The Secret Worlds of Stephen Ward: Sex, Scandal, and Deadly Secrets in the Profumo Affair
By: Anthony Summers and Stephen Dorril
Format/Source: Advanced reading copy courtesy of Open Road Media via NetGalley
A tour de force account of seduction, power, and betrayal in the biggest political sex scandal of its age
The Profumo Affair rocked the British establishment like no scandal before or since. The Tory war minister, John Profumo, had taken up with a teenager named Christine Keeler, who was also sleeping with a Soviet intelligence agent. The ensuing inquiry revealed a hidden underworld in which men of the ruling classes and politicians cavorted with prostitutes at orgies. The revelations shook the British government and sent shock waves all the way to the Kennedy White House. The man at the center of the storm was Dr. Stephen Ward.
Ward was a successful doctor to the rich and powerful, a talented artist who drew portraits of many of his famous patients and fixed up prominent men with young women. He was also a pawn, ruthlessly exploited by the intelligence agencies. When the Profumo Affair threatened the government, Ward became a scapegoat, hounded to death—and perhaps murdered.
For the first time, The Secret Worlds of Stephen Ward reveals the names that could not be exposed and the truths that could not be told until now.
I found out about this book through the publishers who contacted me requesting for a review. Despite having studied British history and 20th century history & politics, I actually never heard of this scandal, which sounds pretty serious and affected two (three!) nations during the height of the Cold War. So naturally my interest was piqued. I was given access to the ARC of this book in exchange for an honest opinion of it. This book was released on 25 February 2014.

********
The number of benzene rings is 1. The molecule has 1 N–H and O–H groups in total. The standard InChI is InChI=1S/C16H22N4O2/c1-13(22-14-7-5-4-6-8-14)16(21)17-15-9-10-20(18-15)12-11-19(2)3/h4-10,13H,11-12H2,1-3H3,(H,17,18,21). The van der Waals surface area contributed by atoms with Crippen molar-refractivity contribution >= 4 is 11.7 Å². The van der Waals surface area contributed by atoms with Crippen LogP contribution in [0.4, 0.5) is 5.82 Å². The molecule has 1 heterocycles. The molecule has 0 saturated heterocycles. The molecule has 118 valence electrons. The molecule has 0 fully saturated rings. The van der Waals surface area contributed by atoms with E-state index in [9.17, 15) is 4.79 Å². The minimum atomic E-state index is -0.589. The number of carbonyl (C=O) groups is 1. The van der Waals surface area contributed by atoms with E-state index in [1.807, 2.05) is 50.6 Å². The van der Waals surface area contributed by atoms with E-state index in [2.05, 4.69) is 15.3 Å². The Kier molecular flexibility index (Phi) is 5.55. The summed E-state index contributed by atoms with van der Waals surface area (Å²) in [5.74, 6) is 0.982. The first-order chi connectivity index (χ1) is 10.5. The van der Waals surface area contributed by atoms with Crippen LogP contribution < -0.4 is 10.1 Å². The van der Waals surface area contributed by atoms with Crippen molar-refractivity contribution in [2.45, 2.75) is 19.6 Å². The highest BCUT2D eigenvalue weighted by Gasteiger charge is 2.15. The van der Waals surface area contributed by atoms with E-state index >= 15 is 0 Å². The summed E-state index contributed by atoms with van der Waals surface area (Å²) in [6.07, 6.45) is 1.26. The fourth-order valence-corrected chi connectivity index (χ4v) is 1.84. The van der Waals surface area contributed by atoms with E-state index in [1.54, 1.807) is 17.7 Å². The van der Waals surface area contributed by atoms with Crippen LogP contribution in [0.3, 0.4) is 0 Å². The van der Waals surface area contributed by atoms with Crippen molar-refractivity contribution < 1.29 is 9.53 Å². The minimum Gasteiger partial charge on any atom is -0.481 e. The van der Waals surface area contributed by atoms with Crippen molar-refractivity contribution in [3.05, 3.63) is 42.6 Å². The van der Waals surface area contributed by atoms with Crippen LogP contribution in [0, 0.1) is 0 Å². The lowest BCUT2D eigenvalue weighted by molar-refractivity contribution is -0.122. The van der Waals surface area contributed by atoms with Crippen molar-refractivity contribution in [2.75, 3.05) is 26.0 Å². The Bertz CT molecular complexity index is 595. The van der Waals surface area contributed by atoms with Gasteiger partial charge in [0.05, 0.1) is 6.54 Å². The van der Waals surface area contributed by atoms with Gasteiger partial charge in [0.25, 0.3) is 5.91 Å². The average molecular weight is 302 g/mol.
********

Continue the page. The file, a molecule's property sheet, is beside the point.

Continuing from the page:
The Secret Worlds of Stephen Ward chronologically follows the life Dr. Stephen Ward, his mingling amongst the upper and political classes and the events that not only affected their activities but also led to Ward’s downfall. It’s a pretty crazy course of events, one that you’d find in a movie or a thriller novel, but it actually happened. The reader learns not only how all of these developments led to the scandal–from the Kennedy administration to the showdown with the Soviet Union in the early sixties to the orgy parties that were happening behind the scenes (call me naive but I had no idea these sorts of things were going on during this time period)–but also learns how these developments raised questions about security and trust in the people who work in public office. I also had no idea that this scandal eventually brought down the Macmillan government so it was interesting to read how it played out and how it dragged the British government down as well as raised alarms in the American administration.
The book also raises questions whether Stephen Ward served as a scapegoat to cover up the more scandalous happenings amongst these circles as well as the involvement of the Soviets and what the spy community was doing during this time. There are just so many people factoring into the affair with their own motivations, some political, some not.
Because of the chronological nature of the narrative, the book covers the events leading up to and after the scandal. However I would have appreciated it if the authors had also delved a little bit on the impact of the scandal in the epilogue, how the scandal affected British politics moving forward (if at all). I read after the fact that there was a movie made back in the late 1980s about it and there are a few stage dramatisations on it (one as recent as 2013) but I wonder how prominent it factors into the public consciousness these days. Nonetheless I do appreciate how this novel sheds light on an event I was previously unaware of and on some of the more darker interactions that were happening amongst the rich and powerful.
Overall The Secret Worlds of Stephen Ward was an interesting read about an event in 20th century Great Britain that I didn’t know much about. You don’t have to be wholly familiar with the way that British politics operates in order to understand this book (and familiar figures like John F. Kennedy, Prince Philip and Harold Macmillan do cross the pages) but it can be a bit of an information overload if you’re not comfortable or familiar reading this types of books. Nonetheless it’s a great starting point if you don’t know anything about the event. I would recommend this book if you haven’t heard of this particular scandal and you are a reader of British history and politics and/or Cold War politics.